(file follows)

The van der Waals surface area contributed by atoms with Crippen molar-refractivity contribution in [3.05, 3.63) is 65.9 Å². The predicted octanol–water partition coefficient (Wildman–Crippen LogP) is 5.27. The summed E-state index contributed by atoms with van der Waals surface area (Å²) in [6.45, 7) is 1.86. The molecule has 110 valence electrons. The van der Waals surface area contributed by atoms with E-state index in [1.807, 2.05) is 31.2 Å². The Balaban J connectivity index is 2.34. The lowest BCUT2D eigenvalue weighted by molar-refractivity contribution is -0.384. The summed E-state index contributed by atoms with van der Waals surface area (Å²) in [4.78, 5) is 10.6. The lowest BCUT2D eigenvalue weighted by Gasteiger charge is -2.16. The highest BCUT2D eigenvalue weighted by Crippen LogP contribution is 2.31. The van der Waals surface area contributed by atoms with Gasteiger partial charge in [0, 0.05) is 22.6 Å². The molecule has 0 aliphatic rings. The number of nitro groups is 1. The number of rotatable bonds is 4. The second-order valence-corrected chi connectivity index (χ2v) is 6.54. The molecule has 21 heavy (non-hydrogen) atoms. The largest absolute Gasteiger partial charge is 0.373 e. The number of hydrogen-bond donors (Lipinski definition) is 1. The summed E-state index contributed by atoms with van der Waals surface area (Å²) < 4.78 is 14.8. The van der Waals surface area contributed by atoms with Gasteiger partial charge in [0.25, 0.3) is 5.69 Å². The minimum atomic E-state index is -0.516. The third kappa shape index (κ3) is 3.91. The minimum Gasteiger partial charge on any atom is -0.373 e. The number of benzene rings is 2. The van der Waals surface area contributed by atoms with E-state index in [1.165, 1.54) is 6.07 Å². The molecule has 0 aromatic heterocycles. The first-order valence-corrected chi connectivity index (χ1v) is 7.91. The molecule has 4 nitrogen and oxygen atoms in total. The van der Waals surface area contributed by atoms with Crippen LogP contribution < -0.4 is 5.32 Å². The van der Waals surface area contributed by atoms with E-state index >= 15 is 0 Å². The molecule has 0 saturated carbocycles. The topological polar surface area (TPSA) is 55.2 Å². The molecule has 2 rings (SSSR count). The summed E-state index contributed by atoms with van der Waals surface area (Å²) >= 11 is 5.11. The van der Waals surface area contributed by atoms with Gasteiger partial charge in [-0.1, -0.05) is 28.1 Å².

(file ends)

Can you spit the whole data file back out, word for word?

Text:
The van der Waals surface area contributed by atoms with Crippen molar-refractivity contribution in [3.05, 3.63) is 65.9 Å². The predicted octanol–water partition coefficient (Wildman–Crippen LogP) is 5.27. The summed E-state index contributed by atoms with van der Waals surface area (Å²) in [6.45, 7) is 1.86. The molecule has 110 valence electrons. The van der Waals surface area contributed by atoms with E-state index in [1.807, 2.05) is 31.2 Å². The Balaban J connectivity index is 2.34. The lowest BCUT2D eigenvalue weighted by molar-refractivity contribution is -0.384. The summed E-state index contributed by atoms with van der Waals surface area (Å²) in [4.78, 5) is 10.6. The lowest BCUT2D eigenvalue weighted by Gasteiger charge is -2.16. The highest BCUT2D eigenvalue weighted by Crippen LogP contribution is 2.31. The van der Waals surface area contributed by atoms with Gasteiger partial charge in [0, 0.05) is 22.6 Å². The molecule has 0 aliphatic rings. The number of nitro groups is 1. The number of rotatable bonds is 4. The second-order valence-corrected chi connectivity index (χ2v) is 6.54. The molecule has 21 heavy (non-hydrogen) atoms. The largest absolute Gasteiger partial charge is 0.373 e. The number of hydrogen-bond donors (Lipinski definition) is 1. The summed E-state index contributed by atoms with van der Waals surface area (Å²) < 4.78 is 14.8. The van der Waals surface area contributed by atoms with Gasteiger partial charge in [0.25, 0.3) is 5.69 Å². The minimum atomic E-state index is -0.516. The third kappa shape index (κ3) is 3.91. The minimum Gasteiger partial charge on any atom is -0.373 e. The number of benzene rings is 2. The van der Waals surface area contributed by atoms with E-state index in [1.165, 1.54) is 6.07 Å². The molecule has 0 aromatic heterocycles. The first-order valence-corrected chi connectivity index (χ1v) is 7.91. The molecule has 4 nitrogen and oxygen atoms in total. The van der Waals surface area contributed by atoms with Crippen LogP contribution < -0.4 is 5.32 Å². The van der Waals surface area contributed by atoms with E-state index >= 15 is 0 Å². The molecule has 0 saturated carbocycles. The topological polar surface area (TPSA) is 55.2 Å². The molecule has 2 rings (SSSR count). The summed E-state index contributed by atoms with van der Waals surface area (Å²) >= 11 is 5.11. The van der Waals surface area contributed by atoms with Gasteiger partial charge in [-0.1, -0.05) is 28.1 Å².